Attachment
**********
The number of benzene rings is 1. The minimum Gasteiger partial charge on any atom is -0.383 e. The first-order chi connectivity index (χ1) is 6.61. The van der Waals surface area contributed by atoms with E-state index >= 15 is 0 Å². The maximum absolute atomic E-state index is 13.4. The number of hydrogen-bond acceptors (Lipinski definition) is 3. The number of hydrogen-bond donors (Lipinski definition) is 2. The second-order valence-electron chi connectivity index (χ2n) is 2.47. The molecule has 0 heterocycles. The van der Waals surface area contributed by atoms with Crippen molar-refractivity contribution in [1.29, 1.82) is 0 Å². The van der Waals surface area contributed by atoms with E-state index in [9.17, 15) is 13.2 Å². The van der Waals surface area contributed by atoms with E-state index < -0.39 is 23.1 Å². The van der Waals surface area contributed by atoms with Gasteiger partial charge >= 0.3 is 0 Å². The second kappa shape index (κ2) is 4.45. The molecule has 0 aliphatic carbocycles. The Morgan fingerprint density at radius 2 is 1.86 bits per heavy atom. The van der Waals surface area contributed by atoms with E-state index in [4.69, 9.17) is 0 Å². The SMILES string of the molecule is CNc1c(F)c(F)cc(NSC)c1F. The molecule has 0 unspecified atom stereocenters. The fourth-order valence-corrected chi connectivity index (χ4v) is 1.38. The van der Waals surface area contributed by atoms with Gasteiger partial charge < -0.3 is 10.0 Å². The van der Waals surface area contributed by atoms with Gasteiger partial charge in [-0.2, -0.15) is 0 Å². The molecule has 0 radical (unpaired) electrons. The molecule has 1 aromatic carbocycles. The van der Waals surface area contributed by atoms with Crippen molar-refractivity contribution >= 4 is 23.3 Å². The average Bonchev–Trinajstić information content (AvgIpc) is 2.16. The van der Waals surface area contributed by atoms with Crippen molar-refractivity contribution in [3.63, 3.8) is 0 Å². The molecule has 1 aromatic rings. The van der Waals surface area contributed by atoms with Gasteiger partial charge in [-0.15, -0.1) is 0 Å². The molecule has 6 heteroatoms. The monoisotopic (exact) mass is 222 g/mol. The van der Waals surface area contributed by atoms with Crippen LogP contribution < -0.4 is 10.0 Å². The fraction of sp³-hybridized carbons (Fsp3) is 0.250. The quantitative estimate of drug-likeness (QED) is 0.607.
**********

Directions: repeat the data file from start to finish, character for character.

The number of benzene rings is 1. The minimum Gasteiger partial charge on any atom is -0.383 e. The first-order chi connectivity index (χ1) is 6.61. The van der Waals surface area contributed by atoms with E-state index >= 15 is 0 Å². The maximum absolute atomic E-state index is 13.4. The number of hydrogen-bond acceptors (Lipinski definition) is 3. The number of hydrogen-bond donors (Lipinski definition) is 2. The second-order valence-electron chi connectivity index (χ2n) is 2.47. The molecule has 0 heterocycles. The van der Waals surface area contributed by atoms with Crippen molar-refractivity contribution in [1.29, 1.82) is 0 Å². The van der Waals surface area contributed by atoms with E-state index in [9.17, 15) is 13.2 Å². The van der Waals surface area contributed by atoms with E-state index < -0.39 is 23.1 Å². The van der Waals surface area contributed by atoms with Gasteiger partial charge >= 0.3 is 0 Å². The second kappa shape index (κ2) is 4.45. The molecule has 0 aliphatic carbocycles. The Morgan fingerprint density at radius 2 is 1.86 bits per heavy atom. The van der Waals surface area contributed by atoms with E-state index in [4.69, 9.17) is 0 Å². The SMILES string of the molecule is CNc1c(F)c(F)cc(NSC)c1F. The molecule has 0 unspecified atom stereocenters. The fourth-order valence-corrected chi connectivity index (χ4v) is 1.38. The van der Waals surface area contributed by atoms with Gasteiger partial charge < -0.3 is 10.0 Å². The van der Waals surface area contributed by atoms with Gasteiger partial charge in [-0.2, -0.15) is 0 Å². The molecule has 0 radical (unpaired) electrons. The molecule has 1 aromatic carbocycles. The van der Waals surface area contributed by atoms with Crippen molar-refractivity contribution >= 4 is 23.3 Å². The average Bonchev–Trinajstić information content (AvgIpc) is 2.16. The van der Waals surface area contributed by atoms with Crippen molar-refractivity contribution in [3.63, 3.8) is 0 Å². The molecule has 1 aromatic rings. The van der Waals surface area contributed by atoms with Gasteiger partial charge in [-0.15, -0.1) is 0 Å². The molecule has 6 heteroatoms. The monoisotopic (exact) mass is 222 g/mol. The van der Waals surface area contributed by atoms with Crippen LogP contribution < -0.4 is 10.0 Å². The fraction of sp³-hybridized carbons (Fsp3) is 0.250. The quantitative estimate of drug-likeness (QED) is 0.607.